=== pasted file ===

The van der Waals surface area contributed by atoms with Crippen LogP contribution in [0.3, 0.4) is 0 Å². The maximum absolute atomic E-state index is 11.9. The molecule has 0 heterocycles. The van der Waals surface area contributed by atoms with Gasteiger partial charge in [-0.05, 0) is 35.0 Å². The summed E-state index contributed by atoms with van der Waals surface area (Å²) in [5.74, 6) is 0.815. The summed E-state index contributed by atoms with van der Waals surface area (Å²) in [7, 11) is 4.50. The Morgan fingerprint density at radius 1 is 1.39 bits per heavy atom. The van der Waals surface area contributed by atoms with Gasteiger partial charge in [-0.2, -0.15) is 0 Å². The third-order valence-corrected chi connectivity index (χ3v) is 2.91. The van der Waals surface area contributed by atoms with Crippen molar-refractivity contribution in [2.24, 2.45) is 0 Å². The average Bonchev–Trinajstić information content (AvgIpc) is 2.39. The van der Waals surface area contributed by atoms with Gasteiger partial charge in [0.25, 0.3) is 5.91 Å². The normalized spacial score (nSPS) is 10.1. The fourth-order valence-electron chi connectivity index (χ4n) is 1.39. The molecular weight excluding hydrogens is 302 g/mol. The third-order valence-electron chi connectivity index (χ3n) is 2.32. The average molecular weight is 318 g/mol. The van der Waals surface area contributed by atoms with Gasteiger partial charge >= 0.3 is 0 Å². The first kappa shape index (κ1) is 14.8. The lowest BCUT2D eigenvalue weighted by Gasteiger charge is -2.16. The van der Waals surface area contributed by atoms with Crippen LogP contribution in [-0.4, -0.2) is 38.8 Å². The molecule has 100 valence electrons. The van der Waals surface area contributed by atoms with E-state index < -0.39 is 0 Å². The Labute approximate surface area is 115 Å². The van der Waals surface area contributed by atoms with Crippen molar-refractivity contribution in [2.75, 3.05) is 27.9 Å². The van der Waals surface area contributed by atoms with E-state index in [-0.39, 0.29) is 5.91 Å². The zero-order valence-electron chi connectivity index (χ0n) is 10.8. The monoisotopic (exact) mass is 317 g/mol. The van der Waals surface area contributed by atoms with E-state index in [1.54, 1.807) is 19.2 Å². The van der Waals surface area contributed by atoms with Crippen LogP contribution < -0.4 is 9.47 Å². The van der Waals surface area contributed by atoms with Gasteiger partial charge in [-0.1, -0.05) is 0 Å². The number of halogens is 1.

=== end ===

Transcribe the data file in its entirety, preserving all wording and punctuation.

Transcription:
The van der Waals surface area contributed by atoms with Crippen LogP contribution in [0.3, 0.4) is 0 Å². The maximum absolute atomic E-state index is 11.9. The molecule has 0 heterocycles. The van der Waals surface area contributed by atoms with Gasteiger partial charge in [-0.05, 0) is 35.0 Å². The summed E-state index contributed by atoms with van der Waals surface area (Å²) in [5.74, 6) is 0.815. The summed E-state index contributed by atoms with van der Waals surface area (Å²) in [7, 11) is 4.50. The Morgan fingerprint density at radius 1 is 1.39 bits per heavy atom. The van der Waals surface area contributed by atoms with Gasteiger partial charge in [-0.2, -0.15) is 0 Å². The third-order valence-corrected chi connectivity index (χ3v) is 2.91. The van der Waals surface area contributed by atoms with Crippen molar-refractivity contribution in [2.24, 2.45) is 0 Å². The average Bonchev–Trinajstić information content (AvgIpc) is 2.39. The van der Waals surface area contributed by atoms with Gasteiger partial charge in [0.25, 0.3) is 5.91 Å². The normalized spacial score (nSPS) is 10.1. The fourth-order valence-electron chi connectivity index (χ4n) is 1.39. The molecular weight excluding hydrogens is 302 g/mol. The third-order valence-electron chi connectivity index (χ3n) is 2.32. The average molecular weight is 318 g/mol. The van der Waals surface area contributed by atoms with Gasteiger partial charge >= 0.3 is 0 Å². The first kappa shape index (κ1) is 14.8. The lowest BCUT2D eigenvalue weighted by Gasteiger charge is -2.16. The van der Waals surface area contributed by atoms with Crippen LogP contribution in [-0.4, -0.2) is 38.8 Å². The molecule has 100 valence electrons. The van der Waals surface area contributed by atoms with E-state index < -0.39 is 0 Å². The Labute approximate surface area is 115 Å². The van der Waals surface area contributed by atoms with Crippen molar-refractivity contribution in [2.75, 3.05) is 27.9 Å². The van der Waals surface area contributed by atoms with E-state index in [-0.39, 0.29) is 5.91 Å². The zero-order valence-electron chi connectivity index (χ0n) is 10.8. The monoisotopic (exact) mass is 317 g/mol. The van der Waals surface area contributed by atoms with E-state index in [1.54, 1.807) is 19.2 Å². The van der Waals surface area contributed by atoms with Crippen LogP contribution < -0.4 is 9.47 Å². The van der Waals surface area contributed by atoms with Gasteiger partial charge in [-0.1, -0.05) is 0 Å². The number of halogens is 1.